Friday, July 24, 2015

Waders Taking Advantage of Drought Conditions

The hot, dry conditions that have made for good shorebird habitat at area ponds has also produced attractive conditions for waders. The pond at Ezzell Farm recently hosted nine great egrets, a great blue heron, and one green heron.

I watched the nine egrets fly in late one afternoon and land in the tops of adjacent pine trees. It was a nice spectacle, and one not seen commonly in this area. These three species are the most expected waders to be encountered her but good conditions often result in some rarer species dropping in. 

Great Egret by Jeff Lewis

Great Blue Heron by Ron Clark

Green Heron by Ron Clark

Thursday, July 23, 2015

The First Migrant Shorebirds Showing Up Now

I took a late afternoon walk down to an old cow pond at Ezzell Farm in Mint Hill yesterday. My hunch was that hot, dry conditions had significantly shrunk the amount of water, exposing lots of exposed mud around the edges. I was right.  As a result, I was able to tally my first migrating shorebirds of the fall migration season.

One solitary sandpiper and one spotted sandpiper foraged along the edges. Both species are among the most common shorebirds that pass thru our area but their presence indicates that the pond is attractive to shorebirds right now and could attract something a bit more interesting if conditions persist.

I’ll be checking this pond regularly for the next couple of months. 

Solitary Sandpiper by Lee Weber

Spotted Sandpiper by John Ennis

Wednesday, July 15, 2015

Meet the American Birding Association's Bird of the Year

I checked several wetlands and ponds last weekend for any unusual waders that might have wandered into our area. I didn’t find any but at every stop I found green herons. They seem to become more conspicuous in mid-summer as water levels fall and the number of frogs increases. I was also reminded that the green heron is the ABA’s (American Birding Association’s) Bird of the Year for 2015.

The green heron is a common resident in the piedmont during the nesting season. I most often see them sitting motionless on the edges of ponds or on downed logs or stumps. They prefer the motionless approach to hunting; waiting for a fish, frog, or other appropriate prey to wander near.  Sometimes you have to really scan the water’s edge to see them, they are only about the size of a crow after all.  That’s about two and a half times less than the size of the familiar great blue heron that is also common here.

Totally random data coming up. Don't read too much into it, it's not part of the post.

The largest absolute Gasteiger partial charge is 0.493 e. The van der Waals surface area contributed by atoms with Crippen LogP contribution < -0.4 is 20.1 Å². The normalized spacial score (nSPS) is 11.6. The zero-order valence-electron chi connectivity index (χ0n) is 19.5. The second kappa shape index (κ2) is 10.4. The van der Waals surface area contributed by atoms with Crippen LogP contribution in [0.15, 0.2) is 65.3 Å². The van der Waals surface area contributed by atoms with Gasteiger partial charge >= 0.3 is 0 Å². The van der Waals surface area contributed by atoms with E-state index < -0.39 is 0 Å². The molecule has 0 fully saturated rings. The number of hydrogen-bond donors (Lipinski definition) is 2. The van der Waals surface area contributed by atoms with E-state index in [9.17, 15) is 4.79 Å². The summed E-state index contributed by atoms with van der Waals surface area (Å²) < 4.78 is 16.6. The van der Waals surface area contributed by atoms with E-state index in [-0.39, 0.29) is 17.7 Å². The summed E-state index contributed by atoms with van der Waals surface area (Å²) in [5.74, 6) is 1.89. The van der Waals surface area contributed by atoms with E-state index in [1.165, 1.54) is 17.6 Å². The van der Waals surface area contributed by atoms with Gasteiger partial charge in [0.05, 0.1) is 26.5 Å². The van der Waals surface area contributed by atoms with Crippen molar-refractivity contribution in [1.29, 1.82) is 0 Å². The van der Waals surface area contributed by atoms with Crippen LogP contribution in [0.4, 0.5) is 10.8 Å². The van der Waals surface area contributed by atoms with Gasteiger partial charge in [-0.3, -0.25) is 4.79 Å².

Green herons are also unique in that they actually use bait to catch prey. An enterprising bird will use a feather, leaf, or some other floating object to attract small fish. The heron will drop the object onto the water’s surface and wait for an unwary fish to check out the disturbance. If unsuccessful the heron will simply retrieve the lure and cast again.

I see green herons along Four-Mile Creek Greenway. Watch for a small dark heron that might flush from the stream bank. But you may have to look closer than that; a few years ago a young bird allowed greenway walkers and joggers to approach to within just a couple of feet or so while it watched the water intently  for a potential snack. I think that is part of the widespread appeal of the green heron, a quiet non-menacing fearlessness that many individuals exhibit.

Green Heron by Phil Fowler

Check neighborhood retention ponds, creek banks, and pond edges for this species. They will be with us into late September until they withdraw to the Gulf Coast for the colder months. In milder winters a few individuals can be found along our coast and rarely inland as far as Mecklenburg County

Monday, July 13, 2015

Crazy (or Ingenius) Choices From Hummingbirds

I received these photos just a few days ago of ruby-throated hummingbird nests in unusual locations. I never cease to be amazed with how birds choose their nest sites. 

This bird constructed two nests on a string of lights under a front porch roof. The top photo is of the female putting the finishing touches on one of her nests. Apparently two nests were present and were simultaneously active.

Again, this bird below opted to build a nest at a front porch, this time on a hanging wind chime.

Photo by Tom Chervenak

Clearly the birds know a safe location when they see it. Obviously the nestings were successful as evidenced by the presence of nearly fully grown juveniles in both. The combination of a sheltered site, stable substrate to attach the nest to, inaccessibility to the nest from below (unlike a tree) and maybe the close proximity of humans all combined for a great nest site choice for both birds.

Photo by Tom Chervenak

Wednesday, July 8, 2015

Bees at the Hummingbird Feeder? Here are some Tips.

I have been getting a few questions about getting rid of bees that are over-running hummingbird feeders. This can be a big problem this time of year but fortunately there are some easy fixes.

Examine your feeder closely for leakage. Jar-type feeders can loosen up in very hot weather and the expanding nectar inside can be pushed out. Switching to a bowl-type feeder can correct this problem. And just make sure all the connections on any feeder are tight.

While red attracts hummingbirds, yellow is very attractive to bees. Simply removing any yellow parts of the feeder can really cut down on the intruders. Also, try moving the feeder just a few yards away from the current location. Bees won’t be able to find it for a while.

You can also give in to the bees in a way. Provide them their own nectar in an open bowl or pan. Move it further and further away each day until ample separation from the bird feeder is achieved.  

In the photo below, the bowl-type design may be better to control leaks. also note the yellow flower shapes at the feeding ports. Simply removing them can solve a bee problem.

Calliope hummingbird by Martina Nordstrand